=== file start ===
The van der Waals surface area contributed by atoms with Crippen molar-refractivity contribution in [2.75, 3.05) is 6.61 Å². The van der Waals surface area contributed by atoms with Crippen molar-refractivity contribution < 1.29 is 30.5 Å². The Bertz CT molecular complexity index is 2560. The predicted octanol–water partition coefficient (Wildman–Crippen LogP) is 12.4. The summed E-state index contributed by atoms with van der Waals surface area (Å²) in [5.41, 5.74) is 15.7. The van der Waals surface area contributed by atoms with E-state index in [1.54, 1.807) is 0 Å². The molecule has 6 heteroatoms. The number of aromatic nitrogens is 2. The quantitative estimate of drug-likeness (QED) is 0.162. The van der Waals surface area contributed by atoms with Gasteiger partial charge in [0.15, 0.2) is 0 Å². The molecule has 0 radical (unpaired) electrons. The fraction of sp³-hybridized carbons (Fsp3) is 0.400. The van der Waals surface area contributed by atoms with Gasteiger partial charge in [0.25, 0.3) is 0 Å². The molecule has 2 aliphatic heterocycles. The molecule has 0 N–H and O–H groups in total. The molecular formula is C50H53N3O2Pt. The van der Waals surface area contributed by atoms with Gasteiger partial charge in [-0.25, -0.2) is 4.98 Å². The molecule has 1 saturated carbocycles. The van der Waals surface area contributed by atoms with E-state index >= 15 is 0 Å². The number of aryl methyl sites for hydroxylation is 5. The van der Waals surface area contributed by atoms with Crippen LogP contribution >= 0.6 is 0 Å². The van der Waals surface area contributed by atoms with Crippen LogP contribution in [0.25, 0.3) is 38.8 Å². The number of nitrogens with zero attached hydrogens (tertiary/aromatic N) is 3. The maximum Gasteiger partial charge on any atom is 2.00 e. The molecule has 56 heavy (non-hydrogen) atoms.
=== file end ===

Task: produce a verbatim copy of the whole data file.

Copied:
The van der Waals surface area contributed by atoms with Crippen molar-refractivity contribution in [2.75, 3.05) is 6.61 Å². The van der Waals surface area contributed by atoms with Crippen molar-refractivity contribution < 1.29 is 30.5 Å². The Bertz CT molecular complexity index is 2560. The predicted octanol–water partition coefficient (Wildman–Crippen LogP) is 12.4. The summed E-state index contributed by atoms with van der Waals surface area (Å²) in [5.41, 5.74) is 15.7. The van der Waals surface area contributed by atoms with E-state index in [1.54, 1.807) is 0 Å². The molecule has 6 heteroatoms. The number of aromatic nitrogens is 2. The quantitative estimate of drug-likeness (QED) is 0.162. The van der Waals surface area contributed by atoms with Gasteiger partial charge in [0.15, 0.2) is 0 Å². The molecule has 0 radical (unpaired) electrons. The fraction of sp³-hybridized carbons (Fsp3) is 0.400. The van der Waals surface area contributed by atoms with Gasteiger partial charge in [0.25, 0.3) is 0 Å². The molecule has 2 aliphatic heterocycles. The molecule has 0 N–H and O–H groups in total. The molecular formula is C50H53N3O2Pt. The van der Waals surface area contributed by atoms with Gasteiger partial charge in [-0.25, -0.2) is 4.98 Å². The molecule has 1 saturated carbocycles. The van der Waals surface area contributed by atoms with E-state index >= 15 is 0 Å². The number of aryl methyl sites for hydroxylation is 5. The van der Waals surface area contributed by atoms with Crippen LogP contribution >= 0.6 is 0 Å². The van der Waals surface area contributed by atoms with Crippen LogP contribution in [0.25, 0.3) is 38.8 Å². The number of nitrogens with zero attached hydrogens (tertiary/aromatic N) is 3. The maximum Gasteiger partial charge on any atom is 2.00 e. The molecule has 56 heavy (non-hydrogen) atoms.